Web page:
I started visiting Marie as communicator guide in her nursing home in December 2013. I took this up as part of my care role at the Sense Tanglewood residential home, mainly to do something a little different. Marie’s previous communicator guides had to travel a long way to be with her and I lived quite close by. It was through this role that I had the opportunity to assist Marie on a rare visit home.
The general election on 8 June 2017 is an opportunity for the next government to listen and respond to the concerns of disabled people.
We know that in 2017, disabled people continue to face barriers to access to a range of services, and especially for people who are deafblind, have sensory impairments, or complex needs, it can be a struggle to find the right tailored support.
That’s why we would like to see the next government put disabled people at the heart of their agenda, and ensure that they are supported to live full, independent lives and realise their aspirations just like everybody else.
As a user of hearing aids, my latest technology experiment has been to hook up a new Bluetooth cordless DECT (Digital Enhanced Cordless Technology) home phone to my Oticon Streamer Pro – this is a Bluetooth streamer allowing the sound to be transmitted directly to my hearing aid.
I have always used an ordinary cordless DECT handset and have sometimes struggled to hear the person on the other end of the phone line clearly. In the past I’ve resorted to plugging in wired headphones with a boom microphone connected to the handset. However, even this was prone to problems with quiet connections, and I couldn’t increase the volume level any further.
This is why this new setup, using the Bluetooth wireless technology is so brilliant. Not only in removing those pesky wires, but it also has the ability to increase the volume level. Even better, I can turn off my hearing aids’ own microphone to cut out all background noise and boost the clarity of the incoming call. This means that I can now have a complete hands-free operation and have perfect clarity of sound of whoever is talking to me.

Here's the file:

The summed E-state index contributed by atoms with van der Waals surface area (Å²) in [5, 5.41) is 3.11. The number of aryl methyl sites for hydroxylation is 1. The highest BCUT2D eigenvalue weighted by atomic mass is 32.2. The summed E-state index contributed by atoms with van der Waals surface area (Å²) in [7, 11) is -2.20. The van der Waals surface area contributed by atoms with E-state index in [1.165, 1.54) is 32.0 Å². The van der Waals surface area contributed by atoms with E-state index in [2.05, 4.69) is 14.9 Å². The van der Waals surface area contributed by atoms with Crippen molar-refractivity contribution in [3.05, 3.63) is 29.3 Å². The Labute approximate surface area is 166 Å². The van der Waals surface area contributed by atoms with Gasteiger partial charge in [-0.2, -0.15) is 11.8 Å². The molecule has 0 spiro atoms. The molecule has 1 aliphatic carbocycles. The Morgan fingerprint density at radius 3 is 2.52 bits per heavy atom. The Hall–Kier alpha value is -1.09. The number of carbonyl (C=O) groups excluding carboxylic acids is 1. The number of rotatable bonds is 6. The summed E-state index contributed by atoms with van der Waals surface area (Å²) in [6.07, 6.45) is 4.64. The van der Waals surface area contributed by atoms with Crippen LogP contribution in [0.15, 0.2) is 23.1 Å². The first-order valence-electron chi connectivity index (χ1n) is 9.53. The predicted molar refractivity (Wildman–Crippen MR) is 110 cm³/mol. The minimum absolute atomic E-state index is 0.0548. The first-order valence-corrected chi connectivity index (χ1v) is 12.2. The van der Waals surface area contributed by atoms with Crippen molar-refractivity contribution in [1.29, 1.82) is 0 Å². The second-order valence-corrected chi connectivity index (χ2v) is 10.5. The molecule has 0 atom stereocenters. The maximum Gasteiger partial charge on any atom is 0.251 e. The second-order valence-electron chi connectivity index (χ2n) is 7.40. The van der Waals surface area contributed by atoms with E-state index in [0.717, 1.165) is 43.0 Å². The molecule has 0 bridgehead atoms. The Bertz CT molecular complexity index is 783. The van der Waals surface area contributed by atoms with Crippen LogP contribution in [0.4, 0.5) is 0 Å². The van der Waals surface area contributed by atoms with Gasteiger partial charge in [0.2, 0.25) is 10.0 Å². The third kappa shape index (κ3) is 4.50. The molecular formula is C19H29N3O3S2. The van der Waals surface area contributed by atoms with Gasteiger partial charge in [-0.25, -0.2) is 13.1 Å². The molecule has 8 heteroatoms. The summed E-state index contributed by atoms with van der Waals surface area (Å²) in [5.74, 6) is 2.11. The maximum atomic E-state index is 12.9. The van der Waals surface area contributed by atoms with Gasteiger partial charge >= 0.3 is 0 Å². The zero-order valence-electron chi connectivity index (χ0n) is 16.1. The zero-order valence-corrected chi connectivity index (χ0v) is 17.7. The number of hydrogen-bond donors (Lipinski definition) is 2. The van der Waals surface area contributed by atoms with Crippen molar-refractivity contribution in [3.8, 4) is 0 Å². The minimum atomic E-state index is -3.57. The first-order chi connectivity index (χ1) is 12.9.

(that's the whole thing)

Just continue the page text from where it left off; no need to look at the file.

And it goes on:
When we spoke to people who are deafblind about their experiences of employment, it was clear that many had been through negative experiences with employers, including a lack of understanding about how to meet the needs of people with sensory impairments in the workplace.
This lack of support and understanding has meant that, for those people with sensory impairments that wish to work, they have come up against additional barriers like inaccessible recruitment processes and failures to adjust the working environment to suit communication needs.
At least that’s the result of the tests from a few weeks ago, where I had to retake the tests. I was tested with very low sounds to see exactly what I could hear and random sentences to see how much I understood. Finally I could make out individual words. The results showed a marked improvement over what I was hearing a year or so ago.
When I last wrote four months ago, I was hopeful that things were going to get better. While they have, there have been no eureka moments, it’s more a case of suddenly realising that I am doing something I haven’t done before.